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PopWatch Confessional: I don't regret not seeing 'When Harry Met Sally'

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When crafting a romantic comedy, there are a few films that are widely considered to make up the gold standard—and believe it or not, they’re not generally associated with Nicholas Sparks. When people discuss the greatest romantic comedies of all time, they often talk about  Sleepless in Seattle, Annie Hall, and, inevitably, Rob Reiner’s 1989 rom-com When Harry Met Sally. With Billy Crystal and Meg Ryan in the title roles, When Harry Met Sally gave viewers a lot more than a catchphrase (“I’ll have what she’s having”). It gave viewers a love story for the ages. And it’s one I have never experienced, because I have never seen When Harry Met Sally.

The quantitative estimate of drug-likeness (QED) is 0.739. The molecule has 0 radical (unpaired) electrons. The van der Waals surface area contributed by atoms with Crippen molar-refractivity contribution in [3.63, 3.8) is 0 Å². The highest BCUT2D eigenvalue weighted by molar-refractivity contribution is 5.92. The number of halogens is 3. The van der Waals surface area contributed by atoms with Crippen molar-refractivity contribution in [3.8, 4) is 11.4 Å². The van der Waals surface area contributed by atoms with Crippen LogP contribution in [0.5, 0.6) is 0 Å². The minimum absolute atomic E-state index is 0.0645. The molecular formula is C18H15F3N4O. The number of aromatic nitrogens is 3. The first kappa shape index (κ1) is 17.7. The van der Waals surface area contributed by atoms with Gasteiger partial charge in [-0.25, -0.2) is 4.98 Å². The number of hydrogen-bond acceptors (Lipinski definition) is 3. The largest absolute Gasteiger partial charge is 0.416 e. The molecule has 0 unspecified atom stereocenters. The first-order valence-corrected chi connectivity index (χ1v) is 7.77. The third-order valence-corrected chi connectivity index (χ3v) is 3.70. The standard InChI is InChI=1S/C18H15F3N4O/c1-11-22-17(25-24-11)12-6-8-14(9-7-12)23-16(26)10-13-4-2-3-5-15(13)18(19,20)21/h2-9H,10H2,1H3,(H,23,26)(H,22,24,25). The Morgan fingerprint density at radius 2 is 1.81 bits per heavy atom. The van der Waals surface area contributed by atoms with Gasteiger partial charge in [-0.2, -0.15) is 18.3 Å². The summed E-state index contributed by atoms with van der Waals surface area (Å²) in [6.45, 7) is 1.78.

It’s a fact that I’m reminded of today, on the 25-year anniversary of the film’s limited release, when Vulture claims the film “revolutionized the romantic comedy” and Indiewire says it created a new standard for romantic comedies by being “as close to perfect as a latter-day example of the rom-com can be.” EW gave the collector’s DVD a great review in 2008. And yet here I sit, completely clueless—and honestly, not feeling that bad about it.

Sure, you could claim that my getting through a film minor and writing for Entertainment Weekly without ever having seen When Harry Met Sally is some sort of travesty or mistake. Why didn’t I rent it for my 13th birthday party? Why didn’t I watch it on Netflix in college? Why don’t I watch it right now? The answer is three-fold.